Freedom truly isn’t free. It never has been.

“I think our modern history shows us that freedom isn’t a gift, which the powerful fight for to giveaway; it can be obtained and defended only by those who work to obtain or defend it.” late president Vaclav Havel in his speech on Victory Day May 8, 1994.

 A half-a-century of Czech expatriates living outside the old country well beyond the Velvet Revolution in 1989, has shown their adaptability and assimilation into other cultures.

Our own immigration story has been molded by the 1968 Soviet invasion. At the time, my parents left from Sudan, Africa for Canada, and eventually to Hawkins, Texas where dad taught math at Jarvis Christian College.

The story got more complex, when mom Ella decided to return to Czechoslovakia in 1973 followed by dad. The return was both a nightmare and a mistake, as my dad later recollected it many years later. He left Czechoslovakia again in 1976, and after a battle for emigration visa mom joined him in 1980.

It wasn’t until December of 1989 that I was able to leave the country for the USA for good. I became an American citizen in August of 1999 at the Gerald R. Ford Museum in Grand Rapids.

Looking back at this chronology of now historical events, I have to ask myself if I would do it again, much like I have asked my parents.

“Yes. I would do it again. I have no regrets; my entire family is here and I consider this country to be my home.”

The other question that people either ask me or I ask myself, “What is it that I miss about the old country?”

I do miss my friends from school and the university. Whenever, I miss the food, I just cook it myself. My son Jake was naturalized earlier this year, and my husband Ludek will become an American citizen on Aug. 22, 2018 in Detroit.

However, life is not just a chronological sequence of events or it shouldn’t be.

“How would our lives be different if we stayed in the old country?”

Those questions remain hanging in the air unanswered. I don’t expect any answers to them anytime soon or ever.

When I published my book “Shifting Sands Short Stories” last summer, I realized I would not have been able to do that in Czech Republic. If for nothing else, I wouldn’t have been able to do it because of language barriers. There are no English language publishers. Either way, it would have to be translated.

We adhere to Czech traditions and customs, mainly during Christmas and Easter. Our adult children Emma & Jake are fully bilingual. Jake is teaching his kids Czech.

I laugh when I say, “I am 99 percent American and one percent Czech.”

That one percent means; Vaclav Havel remains my hero and we speak Czech at home.

Copyright © 2018. Emma Blogs, LLC. All rights reserved.

Czech Harvest Festival

Summer  brings  heritage festivals and fairs

By Emma Palova

EW Emma’s Writings

Lowell, MI  -I am really looking forward to this weekend. First of all, it’s going to be hot again, and I love that.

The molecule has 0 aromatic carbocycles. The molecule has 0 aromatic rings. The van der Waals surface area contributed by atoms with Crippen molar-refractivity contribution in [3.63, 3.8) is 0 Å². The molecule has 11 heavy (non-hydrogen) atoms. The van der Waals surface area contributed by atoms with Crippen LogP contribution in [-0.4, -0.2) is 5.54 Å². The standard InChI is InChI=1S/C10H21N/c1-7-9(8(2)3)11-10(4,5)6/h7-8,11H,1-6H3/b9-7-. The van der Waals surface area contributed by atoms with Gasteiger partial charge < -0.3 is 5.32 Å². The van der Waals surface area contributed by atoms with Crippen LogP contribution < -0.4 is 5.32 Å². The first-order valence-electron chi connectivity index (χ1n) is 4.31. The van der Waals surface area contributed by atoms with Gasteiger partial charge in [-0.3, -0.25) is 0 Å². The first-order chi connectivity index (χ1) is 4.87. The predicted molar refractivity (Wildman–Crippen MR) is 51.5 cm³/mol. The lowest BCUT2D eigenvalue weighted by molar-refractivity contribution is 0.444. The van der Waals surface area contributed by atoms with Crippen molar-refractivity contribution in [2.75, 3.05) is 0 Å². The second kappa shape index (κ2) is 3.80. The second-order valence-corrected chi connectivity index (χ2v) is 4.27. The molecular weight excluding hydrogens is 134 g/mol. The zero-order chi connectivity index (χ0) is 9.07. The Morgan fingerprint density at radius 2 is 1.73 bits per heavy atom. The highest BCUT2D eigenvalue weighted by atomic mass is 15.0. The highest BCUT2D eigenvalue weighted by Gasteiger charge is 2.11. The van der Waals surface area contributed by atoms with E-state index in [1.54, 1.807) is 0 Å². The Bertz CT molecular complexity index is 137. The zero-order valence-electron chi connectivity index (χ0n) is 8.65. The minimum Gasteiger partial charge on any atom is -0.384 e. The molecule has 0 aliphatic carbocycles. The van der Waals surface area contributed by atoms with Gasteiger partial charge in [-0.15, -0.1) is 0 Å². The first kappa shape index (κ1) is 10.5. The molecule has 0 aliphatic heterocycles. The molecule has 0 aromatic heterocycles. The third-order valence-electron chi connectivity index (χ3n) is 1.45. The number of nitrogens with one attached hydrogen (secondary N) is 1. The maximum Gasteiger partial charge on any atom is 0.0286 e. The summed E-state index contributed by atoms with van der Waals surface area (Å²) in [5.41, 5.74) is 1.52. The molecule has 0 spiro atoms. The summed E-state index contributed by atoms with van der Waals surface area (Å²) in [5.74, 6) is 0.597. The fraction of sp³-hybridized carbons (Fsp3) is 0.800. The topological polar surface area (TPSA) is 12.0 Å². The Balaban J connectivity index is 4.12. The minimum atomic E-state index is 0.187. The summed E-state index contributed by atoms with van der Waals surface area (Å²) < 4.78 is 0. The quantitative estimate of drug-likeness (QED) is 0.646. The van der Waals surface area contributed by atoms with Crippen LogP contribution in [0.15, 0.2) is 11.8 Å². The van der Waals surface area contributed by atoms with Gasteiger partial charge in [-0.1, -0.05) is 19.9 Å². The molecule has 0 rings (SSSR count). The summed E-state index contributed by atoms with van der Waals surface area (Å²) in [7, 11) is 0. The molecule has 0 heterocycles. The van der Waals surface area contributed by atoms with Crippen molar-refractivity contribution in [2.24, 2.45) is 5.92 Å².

Contrary to what the promoters of “Back to School” pump out, summer is not over. For me summer is over when I have to swap my flip-flops for closed-toed shoes, usually with the first snow.

Summer always stays in my heart year-long.

Other than my author event at the LowellArts gallery tomorrow from 1 to 3 p.m. during the Captured photo exhibit, I can’t wait to go to the Czech Harvest Festival “Dozinky” in Bannister this Sunday.

This is our annual treat and a tribute to our Czech heritage. Every year, I get my hopes high that I will run into a Czech-speaking person at the festival in the middle of nowhere.

Over the years of going to Bannister, I’ve met probably a total of eight people who knew some Czech. The fun part about this event is that I get to sing three anthems that I know: American, Czech & Slovak.

The third-generation organizers Tom & Diane Bradley of Czech origin have done a fantastic job of preserving the “Dozinky” event as it truly happens in the Moravian and Slovakian villages in the old country. The dancers wear original costumes, the band of accordions plays Czech polka and the singers sing Czech songs.

I marvel at this effort, because the festival passes the Czech heritage onto the younger generation. The dance troupe involves kids ages three to unlimited. The festivities open with the shortest parade in the world; it’s even shorter than the parade in Hubbardston on St. Pat’s Day.

The parade route is past the ZCBJ Lodge to the small field with a concrete platform for the dancers. The dancers and singers march in the parade with rakes and scythes, symbolizing the original harvest of wheat.

Usually, a polka band plays inside the hall after the dance troupe is done outside. I’ve never been to that part, because it runs later in the afternoon when we have to head back home for a long drive through the fields.

The best part of the event is the original Czech food. For ten bucks, you get to eat like in a fancy Czech restaurant without leaving USA. The buffet features, ham, chicken, dumplings, sauerkraut, cucumber salad, mashed potatoes, biscuits and a dessert.

Czech “kolache”

However, one thing you will not get here, is the traditional Czech “kolache” pastry. One of the editors of the Fraternity Herald asked me to share the origins of this festive pastry.

So, I asked my mother Ella, while she was still in Venice. Growing up in Moravian small town of Vizovice, she could trace the humble origins to the villagers.